Read Joss Whedon's epic new supervillain origin

Hanging on the wall of my living room is the original two-page pencil-and-ink artwork from Buffy Season 8 #1 of the Hellmouth crater in what once was Sunnydale, California. And in the middle of that craggy disaster — drawn by Georges Jeanty and inked by Andy Owens — is the autograph of Joss Whedon, who signed my artwork after I beat him in armwrestling.

Why armwrestling? Because, like a lot of nerd-adjacent folks of a certain age, the work of Joss Whedon has been a major influence on my life as an artist, and as an individual. So when I had the chance to meet him and ask for an autograph, it was the first thing I blurted out. And hey, it's a good story. I have photographs!

Unfortunately, I'm not feeling so good about displaying that particular piece of pop memorabilia in my home right now, particularly reading Whedon's spectacularly disastrous attempt to save face in New York Magazine. The last 5 or so years have seen a continuous trickle of Whedon-related disappointments, from revelations of predatory infidelity to accusations of racism to, well, Justice League. Apparently, Whedon thought it would be a good idea to set down with Lila Shapiro of Vulture and set the record straight. Which he does. Quite clearly. And somehow without putting his foot in his mouth. "I'm terrified of every word that comes out of my mouth," he tells the interviewer at one point — and he certainly justifies that fear.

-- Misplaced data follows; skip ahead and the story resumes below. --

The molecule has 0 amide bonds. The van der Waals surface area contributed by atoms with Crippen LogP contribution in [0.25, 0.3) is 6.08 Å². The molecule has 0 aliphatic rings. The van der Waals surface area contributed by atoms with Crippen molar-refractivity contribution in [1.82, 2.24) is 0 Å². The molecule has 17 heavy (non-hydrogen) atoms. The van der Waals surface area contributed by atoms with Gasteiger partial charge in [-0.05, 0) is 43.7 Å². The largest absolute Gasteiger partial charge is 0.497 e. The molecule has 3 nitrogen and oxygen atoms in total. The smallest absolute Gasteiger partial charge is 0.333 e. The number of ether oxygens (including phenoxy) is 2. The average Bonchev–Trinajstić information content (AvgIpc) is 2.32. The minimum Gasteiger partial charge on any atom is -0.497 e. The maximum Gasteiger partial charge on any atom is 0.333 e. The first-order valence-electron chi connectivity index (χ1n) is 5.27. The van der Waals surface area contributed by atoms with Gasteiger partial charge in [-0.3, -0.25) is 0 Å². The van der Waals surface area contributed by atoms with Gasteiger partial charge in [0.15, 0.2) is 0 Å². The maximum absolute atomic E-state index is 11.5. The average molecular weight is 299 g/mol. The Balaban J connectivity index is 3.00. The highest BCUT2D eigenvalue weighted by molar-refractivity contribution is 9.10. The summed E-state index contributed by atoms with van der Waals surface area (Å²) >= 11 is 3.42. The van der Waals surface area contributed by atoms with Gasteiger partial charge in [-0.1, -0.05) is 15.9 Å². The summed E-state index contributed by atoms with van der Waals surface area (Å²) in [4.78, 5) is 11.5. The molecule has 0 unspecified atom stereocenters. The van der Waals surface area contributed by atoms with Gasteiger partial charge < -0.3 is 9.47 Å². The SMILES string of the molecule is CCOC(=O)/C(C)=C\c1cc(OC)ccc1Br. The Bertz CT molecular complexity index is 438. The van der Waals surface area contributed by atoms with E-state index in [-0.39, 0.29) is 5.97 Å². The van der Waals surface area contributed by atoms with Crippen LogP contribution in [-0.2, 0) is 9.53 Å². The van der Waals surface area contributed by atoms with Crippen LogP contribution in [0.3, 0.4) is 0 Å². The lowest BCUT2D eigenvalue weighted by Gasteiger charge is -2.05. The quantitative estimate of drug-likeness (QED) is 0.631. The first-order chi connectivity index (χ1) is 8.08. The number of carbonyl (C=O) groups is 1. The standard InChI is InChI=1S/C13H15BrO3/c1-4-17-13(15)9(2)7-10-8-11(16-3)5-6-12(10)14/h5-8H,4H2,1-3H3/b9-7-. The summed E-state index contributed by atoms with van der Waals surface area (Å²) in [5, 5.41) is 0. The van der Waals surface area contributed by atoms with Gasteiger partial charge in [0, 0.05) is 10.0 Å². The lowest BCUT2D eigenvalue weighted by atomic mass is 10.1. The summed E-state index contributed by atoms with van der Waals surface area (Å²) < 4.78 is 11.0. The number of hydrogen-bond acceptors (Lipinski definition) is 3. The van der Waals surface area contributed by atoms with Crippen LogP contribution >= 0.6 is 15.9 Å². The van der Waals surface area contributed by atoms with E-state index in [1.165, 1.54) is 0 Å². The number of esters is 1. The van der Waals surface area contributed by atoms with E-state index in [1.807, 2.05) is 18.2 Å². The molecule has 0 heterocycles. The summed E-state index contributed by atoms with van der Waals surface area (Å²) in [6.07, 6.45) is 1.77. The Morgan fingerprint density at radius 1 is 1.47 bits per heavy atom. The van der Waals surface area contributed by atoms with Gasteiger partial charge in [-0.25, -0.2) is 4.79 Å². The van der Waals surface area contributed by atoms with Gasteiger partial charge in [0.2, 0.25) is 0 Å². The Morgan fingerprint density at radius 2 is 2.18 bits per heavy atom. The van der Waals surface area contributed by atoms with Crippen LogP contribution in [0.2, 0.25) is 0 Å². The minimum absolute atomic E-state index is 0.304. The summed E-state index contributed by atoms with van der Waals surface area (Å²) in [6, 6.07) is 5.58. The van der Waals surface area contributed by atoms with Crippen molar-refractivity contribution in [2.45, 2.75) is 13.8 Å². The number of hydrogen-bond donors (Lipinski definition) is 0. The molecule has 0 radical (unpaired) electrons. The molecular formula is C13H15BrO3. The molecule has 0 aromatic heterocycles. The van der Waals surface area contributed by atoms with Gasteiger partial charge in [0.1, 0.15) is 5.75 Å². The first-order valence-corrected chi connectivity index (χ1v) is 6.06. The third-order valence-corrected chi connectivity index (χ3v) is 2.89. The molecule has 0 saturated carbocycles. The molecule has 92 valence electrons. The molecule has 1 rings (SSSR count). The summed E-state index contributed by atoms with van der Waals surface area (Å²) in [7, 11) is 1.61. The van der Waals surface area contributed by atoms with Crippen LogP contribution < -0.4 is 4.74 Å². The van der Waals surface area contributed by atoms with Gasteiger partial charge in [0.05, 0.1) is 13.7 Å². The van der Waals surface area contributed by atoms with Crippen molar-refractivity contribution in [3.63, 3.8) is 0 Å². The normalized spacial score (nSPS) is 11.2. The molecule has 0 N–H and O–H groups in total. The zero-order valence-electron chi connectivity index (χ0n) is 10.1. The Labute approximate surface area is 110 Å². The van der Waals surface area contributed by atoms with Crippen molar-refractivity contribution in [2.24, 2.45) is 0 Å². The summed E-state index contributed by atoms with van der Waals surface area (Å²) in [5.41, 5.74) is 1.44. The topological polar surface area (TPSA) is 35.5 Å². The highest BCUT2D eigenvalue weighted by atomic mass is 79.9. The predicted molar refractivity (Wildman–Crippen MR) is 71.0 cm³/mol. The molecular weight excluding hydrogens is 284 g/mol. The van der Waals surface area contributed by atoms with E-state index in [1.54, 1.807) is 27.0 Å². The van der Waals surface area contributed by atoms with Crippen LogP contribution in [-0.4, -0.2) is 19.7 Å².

Case in point: this.

He felt he "had" to sleep with the[se women], that he was "power less" to resist. I laughed. "I'm not actually joking," he said.


It's a long, detailed article, but it's worth reading, as it details the depths of his douchebaggery — and his apparent inability to take responsibility for any of it, beyond the occasional "I could have handled that better." It's disappointing, sure, but it's also an impressive feat just to watch the man hang himself by his own words. I always admired his work for the way he portrayed good people doing bad things for good reasons, and bad people doing good things for good reasons, but in the end, it turned out he was more Jayne than Mal. Or, perhaps accurately, he really was The Trio from Buffy season 6 all along.

Also: if the article is not enough, you can watch the ten-hour YouTube movie above, created by one of the young women he horribly mistreated.

The Undoing of Joss Whedon [Lila Shapiro / New York Magazine]

Image: Gage Skidmore / Flickr (CC-BY-SA 2.0)